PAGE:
Creditors of an estate

If a loved one dies with debt, who is responsible to pay for it?

I recall a friend from church asking with concern in his voice, “My grandfather died owing some credit card debts. Does his family have to pay for this?” While exceptions can apply, the short answer to his question was “no.” Tennessee law says that the personal debts of an individual belong to his or her estate upon death. One exception to this might be if someone acts as a co-signer or guarantor on an account, but typically, the debts of an individual are the responsibility of the person’s estate.

This is supported by Tennessee law in that a creditor (someone owed money) has the right to petition the appropriate court to open the debtor’s (someone owing money) estate. It is also important to keep in mind that there is an absolute one year statute of limitations for a creditor to file a claim against an estate. It is not uncommon for a creditor to request money from a decedent years after the person has passed away. Pursuant to Tennessee law, the creditor’s claim is barred and no recovery is permitted.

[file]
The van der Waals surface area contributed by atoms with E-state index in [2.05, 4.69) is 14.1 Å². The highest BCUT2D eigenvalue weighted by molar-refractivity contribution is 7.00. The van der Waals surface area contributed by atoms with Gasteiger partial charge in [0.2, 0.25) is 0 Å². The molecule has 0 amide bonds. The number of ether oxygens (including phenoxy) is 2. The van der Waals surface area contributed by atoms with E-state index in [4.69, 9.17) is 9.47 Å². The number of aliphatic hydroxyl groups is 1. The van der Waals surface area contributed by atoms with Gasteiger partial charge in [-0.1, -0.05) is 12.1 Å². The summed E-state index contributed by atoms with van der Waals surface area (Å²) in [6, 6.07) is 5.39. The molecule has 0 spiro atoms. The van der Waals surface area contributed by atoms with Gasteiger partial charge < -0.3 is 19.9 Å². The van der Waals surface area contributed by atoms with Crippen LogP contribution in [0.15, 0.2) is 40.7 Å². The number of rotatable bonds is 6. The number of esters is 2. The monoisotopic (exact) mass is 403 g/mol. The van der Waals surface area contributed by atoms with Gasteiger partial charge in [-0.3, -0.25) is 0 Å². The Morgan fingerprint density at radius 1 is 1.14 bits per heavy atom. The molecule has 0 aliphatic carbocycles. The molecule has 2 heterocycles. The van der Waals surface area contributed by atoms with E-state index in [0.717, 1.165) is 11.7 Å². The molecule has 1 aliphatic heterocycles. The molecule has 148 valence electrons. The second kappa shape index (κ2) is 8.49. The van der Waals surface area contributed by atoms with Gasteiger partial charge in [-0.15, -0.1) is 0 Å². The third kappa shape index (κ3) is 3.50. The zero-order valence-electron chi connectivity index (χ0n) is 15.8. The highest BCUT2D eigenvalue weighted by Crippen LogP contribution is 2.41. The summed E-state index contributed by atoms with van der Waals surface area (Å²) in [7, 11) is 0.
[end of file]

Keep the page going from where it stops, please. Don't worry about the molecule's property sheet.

The process of probating a Last Will and Testament or proceeding with an intestate (no Will) administration can actually speed up the process by which creditors can file claims against a person’s estate. With proper notice to known creditors and notice of publication to unknown creditors, the time period for filing claims can be shortened to four (4) months from the first date of publication of the notice to unknown creditors. Notice to creditors is an essential component of any estate administration or probate. It is important to note that each case is different and various exceptions may apply. Please feel free to contact us at Fidelis Law to discuss how we might help in the process.